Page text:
BREATHING NEW LIFE INTO DOWNTOWN FOUNDATION EARNS TWO AWARDS FOR TATTNALL SQUARE HEIGHTS REVITALIZATION WORK
Macon Telegraph, The (GA)
April 18, 2004
Author: Liz Fabian, Telegraph Staff Writer
More than 40 years ago, Marie and Bill Chapman moved into a grand old house with 14-foot ceilings and pine plank floors on Tattnall Street.
While their house was in excellent condition, the years and absentee landlords were much less kind to the surrounding wood-frame homes built between 1897 and 1930.
"We were here when it was the slums down the street," said Marie Chapman. "We just stayed here because we had a hedge to cover up some of the ugly things we didn't want to see."
In 1998, the Historic Macon Foundation, formerly known as the Macon Heritage Foundation, took on the daunting task of resurrecting the Tattnall Square Heights neighborhood one house at a time.
From 2000 until 2003, the foundation restored 15 houses and built three new ones that look right at home with the existing one-story Queen Anne and late Victorian vernacular cottages. The 82-house neighborhood stretches along Tattnall and Chestnut streets on the northeast side of Tattnall Square Park.
The restoration project earned Historic Macon two awards from the Georgia Trust for Historic Preservation at their annual meeting Saturday in Savannah.
In addition to an award for excellence in rehabilitation, Historic Macon received the 2004 Marguerite N. Williams Award for having the greatest impact on preservation in the state of Georgia for the year.
"I was just blown away. I couldn't believe it," said Bette-Lou Brown, Historic Macon's executive director.
The project, which also is being considered for an award from the National Trust for Historic Preservation, already has won over longtime residents of the neighborhood.
"When people who grew up in the neighborhood come by, they're really impressed," said Phil Dunwoody, a Mercer professor who, along with his wife, bought one of Historic Macon's new houses on Chestnut Street last fall.
Mercer University provided a total of $48,000 in incentive money for faculty and staff to purchase homes in the neighborhood.
Proximity to the campus helped sell the Dunwoodys on their home.
"I have a seven-minute walk door-to-door," Dunwoody said.
While his 2-year-old son Aron played on the front porch, his wife, Marlene, added new flowers to their planters Friday afternoon. They already had planted pale pink geraniums and lavender lantana behind the picket fence in the front yard.
In the once overgrown neighborhood, 90 percent of the yards are maintained now on a regular basis, according to Historic Macon.
Friendships are blooming too between neighbors who have little in common other than their address.
"It's a real diverse neighborhood racially and occupation-wise," Dunwoody said. "It's nice that way."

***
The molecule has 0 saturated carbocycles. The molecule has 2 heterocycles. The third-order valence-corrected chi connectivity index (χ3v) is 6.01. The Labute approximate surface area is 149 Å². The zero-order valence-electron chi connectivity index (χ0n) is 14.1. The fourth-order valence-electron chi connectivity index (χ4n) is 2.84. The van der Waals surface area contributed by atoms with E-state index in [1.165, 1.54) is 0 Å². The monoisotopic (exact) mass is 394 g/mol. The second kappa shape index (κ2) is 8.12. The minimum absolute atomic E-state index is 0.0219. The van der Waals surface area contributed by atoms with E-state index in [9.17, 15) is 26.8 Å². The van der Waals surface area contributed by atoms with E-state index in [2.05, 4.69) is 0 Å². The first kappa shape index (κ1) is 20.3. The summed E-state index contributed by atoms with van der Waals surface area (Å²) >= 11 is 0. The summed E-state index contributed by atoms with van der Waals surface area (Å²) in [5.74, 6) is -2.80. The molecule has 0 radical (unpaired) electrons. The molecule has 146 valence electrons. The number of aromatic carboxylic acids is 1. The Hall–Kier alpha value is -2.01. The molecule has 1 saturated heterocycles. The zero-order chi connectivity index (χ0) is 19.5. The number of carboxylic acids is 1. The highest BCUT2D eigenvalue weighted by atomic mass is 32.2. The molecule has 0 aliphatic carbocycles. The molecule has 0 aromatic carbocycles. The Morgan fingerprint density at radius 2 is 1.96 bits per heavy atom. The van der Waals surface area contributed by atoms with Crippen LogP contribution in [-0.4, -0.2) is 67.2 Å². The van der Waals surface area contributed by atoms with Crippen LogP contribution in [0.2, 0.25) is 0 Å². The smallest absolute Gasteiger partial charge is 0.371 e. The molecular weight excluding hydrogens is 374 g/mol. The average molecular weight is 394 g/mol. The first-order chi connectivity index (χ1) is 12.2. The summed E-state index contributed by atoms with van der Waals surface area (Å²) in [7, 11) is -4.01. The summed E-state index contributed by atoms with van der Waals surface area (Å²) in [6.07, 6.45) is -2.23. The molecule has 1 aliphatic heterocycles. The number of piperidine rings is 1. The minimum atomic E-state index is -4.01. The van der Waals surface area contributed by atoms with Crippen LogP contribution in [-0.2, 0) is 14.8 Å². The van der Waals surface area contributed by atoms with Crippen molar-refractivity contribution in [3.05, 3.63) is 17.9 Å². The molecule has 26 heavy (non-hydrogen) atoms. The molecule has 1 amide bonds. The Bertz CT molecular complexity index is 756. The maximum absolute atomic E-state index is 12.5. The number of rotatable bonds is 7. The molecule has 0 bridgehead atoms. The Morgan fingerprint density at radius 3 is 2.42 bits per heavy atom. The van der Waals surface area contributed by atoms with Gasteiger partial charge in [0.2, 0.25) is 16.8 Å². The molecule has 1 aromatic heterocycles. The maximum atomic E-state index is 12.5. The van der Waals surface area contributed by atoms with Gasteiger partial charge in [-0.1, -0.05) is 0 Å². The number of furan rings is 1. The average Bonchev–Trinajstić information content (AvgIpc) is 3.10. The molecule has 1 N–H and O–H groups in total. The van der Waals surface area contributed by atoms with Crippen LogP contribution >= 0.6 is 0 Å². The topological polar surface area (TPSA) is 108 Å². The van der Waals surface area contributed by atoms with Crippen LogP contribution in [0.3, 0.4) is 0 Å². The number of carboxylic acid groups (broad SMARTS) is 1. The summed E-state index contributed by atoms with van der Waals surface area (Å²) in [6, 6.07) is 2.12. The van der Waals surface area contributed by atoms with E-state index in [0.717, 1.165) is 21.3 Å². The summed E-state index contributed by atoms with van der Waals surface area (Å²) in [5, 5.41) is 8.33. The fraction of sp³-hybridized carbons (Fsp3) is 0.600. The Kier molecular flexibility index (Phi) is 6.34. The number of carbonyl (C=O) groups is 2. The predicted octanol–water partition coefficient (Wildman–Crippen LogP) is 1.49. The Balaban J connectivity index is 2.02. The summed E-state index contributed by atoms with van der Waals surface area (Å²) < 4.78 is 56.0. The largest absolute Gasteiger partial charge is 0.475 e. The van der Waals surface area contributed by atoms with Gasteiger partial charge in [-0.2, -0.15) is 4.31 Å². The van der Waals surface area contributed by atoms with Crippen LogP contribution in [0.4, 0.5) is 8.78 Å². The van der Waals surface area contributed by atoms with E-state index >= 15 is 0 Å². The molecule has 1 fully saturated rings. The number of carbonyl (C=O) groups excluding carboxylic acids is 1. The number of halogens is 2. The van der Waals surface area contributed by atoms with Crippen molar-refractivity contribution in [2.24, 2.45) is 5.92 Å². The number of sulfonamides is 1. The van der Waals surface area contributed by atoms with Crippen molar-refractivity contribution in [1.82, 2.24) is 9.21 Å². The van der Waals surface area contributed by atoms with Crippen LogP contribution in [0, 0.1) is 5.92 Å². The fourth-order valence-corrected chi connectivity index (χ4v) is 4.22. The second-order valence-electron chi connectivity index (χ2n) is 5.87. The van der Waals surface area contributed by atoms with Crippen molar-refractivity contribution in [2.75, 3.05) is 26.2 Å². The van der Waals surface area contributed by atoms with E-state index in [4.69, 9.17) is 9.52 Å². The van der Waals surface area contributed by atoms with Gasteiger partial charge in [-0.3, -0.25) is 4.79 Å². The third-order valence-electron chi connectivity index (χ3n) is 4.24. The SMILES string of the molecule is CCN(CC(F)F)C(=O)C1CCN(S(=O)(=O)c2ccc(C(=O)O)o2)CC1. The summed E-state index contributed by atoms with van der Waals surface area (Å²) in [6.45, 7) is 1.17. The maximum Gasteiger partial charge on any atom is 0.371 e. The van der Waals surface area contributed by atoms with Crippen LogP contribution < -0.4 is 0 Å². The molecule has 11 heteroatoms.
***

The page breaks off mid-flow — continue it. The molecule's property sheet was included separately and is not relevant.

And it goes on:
"Everything is quiet over here," said David Carson, 71, who inherited his Chestnut Street home from his aunt. "Everybody gets along like two peas in a pod."
Tranquility wasn't always the case. The crime rate has dropped 58 percent, according to Macon Police Department statistics released by Historic Macon.
"The crack houses are gone, and we don't have the break-ins," said Dianne Vaughn, manager for Eye Center of Central Georgia, built in the heart of the neighborhood in the mid-1980s.
The center donated $10,000 to support the project.
"It's so much more beautiful than it was. The neighbors take pride in their yards. The flowers are beautiful," Vaughn said.
Tony Pearson, 28, who bought a renovated house through Historic Macon, remembers what the area was like when he rented an apartment as a Mercer student.
"A lot of these neighborhoods you wouldn't feel safe walking in during the day," Pearson said.
He is now the technical director for Mercer's theater program, so Mercer's stipend incentive paid off for him when he chose a "fixer upper" at the corner of Adams and Chestnut streets.
"It was pretty rough looking, but you could see a lot of promise in it," Pearson said.
A brilliant rainbow hovered in the spray of the Chapmans' sprinkler late Friday afternoon as Jim Kenaston, 43, arrived home from work at Mercer.
He lives in the house next door to the Chapmans, built circa 1860, he said.
It had been such an eyesore that Marie Chapman said she reported it to the city of Macon.
Now it's restored to its former glory. The intricate lattice work on the front porch is a copy of the pattern on the Chapmans home, built about the same time.
Kenaston traced the history of the occupants of his house back to 1888. Most recently it was divided into two apartments, one housing eight people.
"I had heard this was basically a crack house," Kenaston said.
Historic Macon stipulates the houses must remain owner-occupied, single-family dwellings.
"By and large, people who live here take better care of a place," Kenaston said. "I think that's a strategy that works well."
The project far exceeded the goals of Historic Macon, which is continuing to identify at-risk properties for restoration.
"The historic fabric is so important to maintain because that's what gives a town its character," said Historic Macon's Brown, who is inspired by the awards.
"It gives you energy to move on in the future," she said. "I think everybody needs praise."
--- To contact Liz Fabian, call 744-4303 or e-mail firstname.lastname@example.org.
photo (5) Nick Oza/The Telegraph and Historic Macon
Foundation/SPecial to the Telegraph chart(1) Historic Macon Foundation
Copyright (c) 2004 The Macon Telegraph
Record Number: 0404180141